Dec 13 (Reuters) - Ailing carmaker Saab has received a first payment from China’s Zhejiang Youngman Lotus Automobile as it struggles to stay in business and faces a crucial court hearing on its future this week.
Here is a timeline of events at Sweden’s Saab in the last two years:
Jan. 26, 2010 - Niche Dutch sportscar maker Spyker buys Saab from GM for $400 million, with $74 million in cash and the rest in deferred shares.
Jan. 5, 2011 - Spyker says Saab sold 31,696 cars in 2010 after cutting its full-year target to 30,000 from 35,000 units.
March 29 - Saab halts production due to disputes over non-payment of suppliers.
April 28 - Sweden’s Debt Office and GM give initial approval for an investment of 30 million euros in Saab by Russian investor Vladimir Antonov, in exchange for a 29.9 percent stake.
May 2 - Saab lines up almost 60 million euros in funds to restart production after a month of stoppages.
May 16 - Spyker announces a deal with China’s Pang Da Automobile Trade Co Ltd worth as much as 110 million euros. Saab restarts production on May 27.
June 13 - Spyker says it has signed a non-binding memorandum of understanding for Zhejiang Youngman Lotus Automobile Co to take a 29.9 percent stake and Pang Da to take a 24 percent stake for a combined 245 million euros ($352 million).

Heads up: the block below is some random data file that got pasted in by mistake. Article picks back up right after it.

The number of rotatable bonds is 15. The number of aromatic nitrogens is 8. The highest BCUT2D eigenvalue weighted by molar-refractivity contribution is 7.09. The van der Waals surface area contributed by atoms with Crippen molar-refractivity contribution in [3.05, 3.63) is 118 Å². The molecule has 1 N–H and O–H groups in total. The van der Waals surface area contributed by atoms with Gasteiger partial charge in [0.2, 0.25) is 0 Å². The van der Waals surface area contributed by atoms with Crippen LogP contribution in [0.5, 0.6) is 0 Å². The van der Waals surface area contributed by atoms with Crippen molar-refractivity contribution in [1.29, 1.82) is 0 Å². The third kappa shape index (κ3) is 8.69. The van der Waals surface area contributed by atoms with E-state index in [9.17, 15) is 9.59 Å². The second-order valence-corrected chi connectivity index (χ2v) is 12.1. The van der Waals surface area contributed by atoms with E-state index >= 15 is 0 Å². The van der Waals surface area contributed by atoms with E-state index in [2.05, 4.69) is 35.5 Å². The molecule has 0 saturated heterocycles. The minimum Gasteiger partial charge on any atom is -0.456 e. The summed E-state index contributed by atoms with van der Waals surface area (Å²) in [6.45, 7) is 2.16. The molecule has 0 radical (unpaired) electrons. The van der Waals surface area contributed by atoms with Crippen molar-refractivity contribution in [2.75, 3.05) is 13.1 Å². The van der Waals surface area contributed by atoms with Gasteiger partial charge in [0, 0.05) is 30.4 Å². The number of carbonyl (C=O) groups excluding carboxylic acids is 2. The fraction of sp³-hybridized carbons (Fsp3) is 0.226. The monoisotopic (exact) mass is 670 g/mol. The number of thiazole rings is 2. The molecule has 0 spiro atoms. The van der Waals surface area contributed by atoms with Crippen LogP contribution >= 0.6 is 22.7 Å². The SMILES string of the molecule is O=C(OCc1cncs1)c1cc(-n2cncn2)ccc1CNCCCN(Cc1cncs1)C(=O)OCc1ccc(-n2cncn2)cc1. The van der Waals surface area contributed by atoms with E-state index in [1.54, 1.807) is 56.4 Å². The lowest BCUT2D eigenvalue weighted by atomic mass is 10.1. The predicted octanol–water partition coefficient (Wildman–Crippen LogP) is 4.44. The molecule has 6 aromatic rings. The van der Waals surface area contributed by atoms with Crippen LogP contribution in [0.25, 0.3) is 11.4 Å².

June 27 - Saab says it has secured funds to pay wages and some suppliers, staving off the threat of collapse. Owner Swedish Automobile, until recently called Spyker, says an undisclosed Chinese company has ordered 582 Saabs for 13 million euros.
July 4/5 - A 255-million crown ($40 million) property sale and leaseback deal with a consortium headed by Hemfosa Fastigeheter is approved by Sweden’s Debt Office and the EIB, easing Saab’s plight.
Sept. 21 - Saab wins court protection from creditors while it awaits Chinese investment.
Sept. 28 - Swedish Automobile says it will sell its Spyker luxury sports car business to the private equity firm of racing car enthusiast Alex Mascioli for about 32 million euros.
Oct. 28 - Pang Da and Youngman agree to buy Saab for 100 million euros from Swedish Automobile.
Oct. 31 - Pang Da and Youngman say they are targeting sales of up to 55,000 Saab cars for 2012 and promise volume of up to 205,000 units per year longer term.
Nov. 7 - GM says it will stop supplying components and technology if two Chinese companies succeed with their acquisition bid.
-- Victor Muller, chief executive of Swedish Automobile, says GM’s rejection of the proposed rescue plan means that negotiators will have to “go back to the drawing board” with Chinese investors Pang Da and Youngman Lotus.
Dec. 5 - A Chinese bank is in talks about taking a stake in Saab, the latest attempt to rescue the crisis-hit car maker. The next day, GM says it will not support a proposed ownership structure that includes a Chinese bank
Dec. 7 - Saab faces a fresh threat when a court-appointed administrator says its protection from bankruptcy should be removed due to a failure to secure Chinese investments.
Dec. 13 - Saab receives a first payment from China’s Zhejiang Youngman Lotus Automobile as it struggles to stay in business. Media reports that $5 million will cover immediate tax expenses.
-- A court should decide on Dec. 16 whether to keep Saab in a scheme which grants it protection from creditors while it secures itself a stable future.
Sources: Reuters/ www.saabusa.com.